But I digress… StormRider is a ride in which you use a specialized aircraft to fly into and diffuse a storm system.  The actual ride is a simulator, similar to Star Tours.   This is the entry area, where the storm diffusion technology is explained to the audience.


One huge section of Tokyo DisneySea is built to resemble Aladdin’s Agrabah.


Jasmine’s Flying Carpet ride is basically the same as the Flying Carpets ride in the Magic Kingdom in Florida. Hi, Rajah!


Another large section of the park, Mermaid Lagoon, is built to resemble King Triton’s palace from The Little Mermaid.


Naturally, there’s a statue of Ariel.


And here’s Triton himself, trident in hand, being pulled by two porpoises.    Honestly, the notion of using porpoises like horses never made any sense to me, unless he did it on porpoise to make some sort of political point.

Yes, the entire point of that last bit was to set up a dolphin pun.  Don’t judge me.


I wanted to go into King Triton’s Concert, but if you look carefully in this photo, you can see that it has a 240 minute wait time.  Two hundred forty minutes.    I was not interested in waiting  four hours to get into this attraction.


Instead, I waited on line for Raging Spirits.  The premise for this ride is that it’s an archaeological dig, but the temple designs are based loosely on the Incan aesthetic of The Emperor’s New Groove.


I noticed this sign on the way out of the Raging Spirits coaster, and I totally agree.  Life is an astounding  journey.


As I was preparing to leave the park, Mount Prometheus started to erupt.  I had no idea it did that!


Have you ever been to a Disney park outside of the USA?  What did you think?

Tokyo Disneyland

In my third weekend in Japan, I went to Tokyo Disneyland.   This was my first visit to a Disney park outside of the United States, despite having been a stones throw from Hong Kong Disney and Disneyland Paris at other times in my travels.

Tokyo Disneyland had more than 17 million visitors in 2013, making it the world’s second-most visited theme park behind the Magic Kingdom in Florida.  It’s also worth noting that the Tokyo Disney parks are the only ones in the world that are not operated solely by Disney.  They’re owned and operated by the Oriental Land Company, who licenses the Disney theme and branding from the Walt Disney Company.  You can’t tell the difference in person, though-  the Disney experience is still the same.


Despite it being June, they were celebrating Easter.  I’m still not sure why, but it did mean there were lots of adorable rabbit figures in the parks.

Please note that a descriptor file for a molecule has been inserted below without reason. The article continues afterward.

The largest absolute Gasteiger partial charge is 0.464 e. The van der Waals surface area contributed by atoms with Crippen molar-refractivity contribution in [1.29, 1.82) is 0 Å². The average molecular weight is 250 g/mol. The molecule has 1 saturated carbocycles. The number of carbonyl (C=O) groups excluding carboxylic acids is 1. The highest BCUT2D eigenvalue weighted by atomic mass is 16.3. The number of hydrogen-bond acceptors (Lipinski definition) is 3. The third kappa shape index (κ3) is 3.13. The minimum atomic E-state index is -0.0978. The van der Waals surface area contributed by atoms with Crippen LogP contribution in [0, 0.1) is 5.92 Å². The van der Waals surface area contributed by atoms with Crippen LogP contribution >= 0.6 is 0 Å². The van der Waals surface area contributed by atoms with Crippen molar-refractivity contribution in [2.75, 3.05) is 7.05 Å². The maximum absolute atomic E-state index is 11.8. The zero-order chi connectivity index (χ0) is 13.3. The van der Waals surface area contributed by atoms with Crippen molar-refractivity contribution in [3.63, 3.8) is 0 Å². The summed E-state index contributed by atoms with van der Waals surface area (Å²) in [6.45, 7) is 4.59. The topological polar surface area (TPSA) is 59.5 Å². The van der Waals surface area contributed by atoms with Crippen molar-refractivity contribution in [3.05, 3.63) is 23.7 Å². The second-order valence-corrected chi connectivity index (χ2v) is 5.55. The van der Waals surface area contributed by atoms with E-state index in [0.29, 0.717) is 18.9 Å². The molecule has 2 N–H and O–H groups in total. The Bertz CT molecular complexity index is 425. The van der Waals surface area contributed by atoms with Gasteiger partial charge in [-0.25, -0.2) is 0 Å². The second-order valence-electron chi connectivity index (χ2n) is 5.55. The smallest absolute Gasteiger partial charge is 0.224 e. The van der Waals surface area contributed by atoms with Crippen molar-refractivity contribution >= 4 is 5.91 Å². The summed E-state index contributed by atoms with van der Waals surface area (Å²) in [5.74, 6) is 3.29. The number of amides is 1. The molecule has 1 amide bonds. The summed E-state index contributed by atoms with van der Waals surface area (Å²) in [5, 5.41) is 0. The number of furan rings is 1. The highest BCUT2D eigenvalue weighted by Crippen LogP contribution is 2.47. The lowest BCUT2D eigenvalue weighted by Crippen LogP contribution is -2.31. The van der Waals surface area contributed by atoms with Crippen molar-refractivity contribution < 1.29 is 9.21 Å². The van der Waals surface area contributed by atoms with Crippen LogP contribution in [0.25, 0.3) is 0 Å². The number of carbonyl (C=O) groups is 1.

Tokyo Disneyland’s Main Street USA is quite a bit wider than the Orlando version, and it’s covered from the very frequent Tokyo rain.


This part isn’t all that different than it is in Orlando, except there’s a lot more space in front of and around the castle.


Ahoy there, little fellow!


This castle is a familiar sight to so many people.


One of the sections of Tokyo Disneyland is Toontown.  There’s a Roger Rabbit ride that I wanted to see, but I ran out of time.


One side effect of the Easter celebration is that various Disney characters were set throughout the park in egg form.  Egg-shaped R2-D2 is sitting in front of Star Tours.


The Star Tours ride line area here has no Imperial Walker, no trees, no cover at all from the sun until you get into the lobby.  Luckily, the wait times for this one never get too long because there’s an enormous capacity inside.


The ride isn’t much different, except that all the C3P0 and all the other characters are speaking Japanese.   I have some recordings from my phone, but they’re not clear enough to be blog-worthy.


In Tokyo Disneyland, Star Tours is right next to Space Mountain.  There’s a certain logic to that, when you don’t have an equivalent of Hollywood Studios.


It’s A Small World really wasn’t any different than the Florida version.  The egg version of a Small World character in front was part of the Easter celebrations.


I found the Easter parade.  Seriously.  It was kind of hard to miss.


The springtime themed Minnie and Clarice Chipmunk outfits are super nice, though.


In Japan, the costumed characters tend to wander out among the crowds more, instead of staying in one place and spontaneously generating lines of children.


More egged characters, around the corner from the Country Bear Jamboree.


The Jamboree was also translated (mostly) to Japanese.  This was a fascinating experience.


The signs within the park weren’t very helpful for navigation, but the breaks between sections were quite clear.  The ground was also painted a different color in each section, which helped me find my way quite a bit.


Haunted Mansion wasn’t any different in Japan than it is in Florida, and Pirates of the Caribbean was still Pirates of the Caribbean.  Lots of Jack has been added since the last time I went on the Florida version, but I’m told that the Orlando version has the same Jack stuff added in now.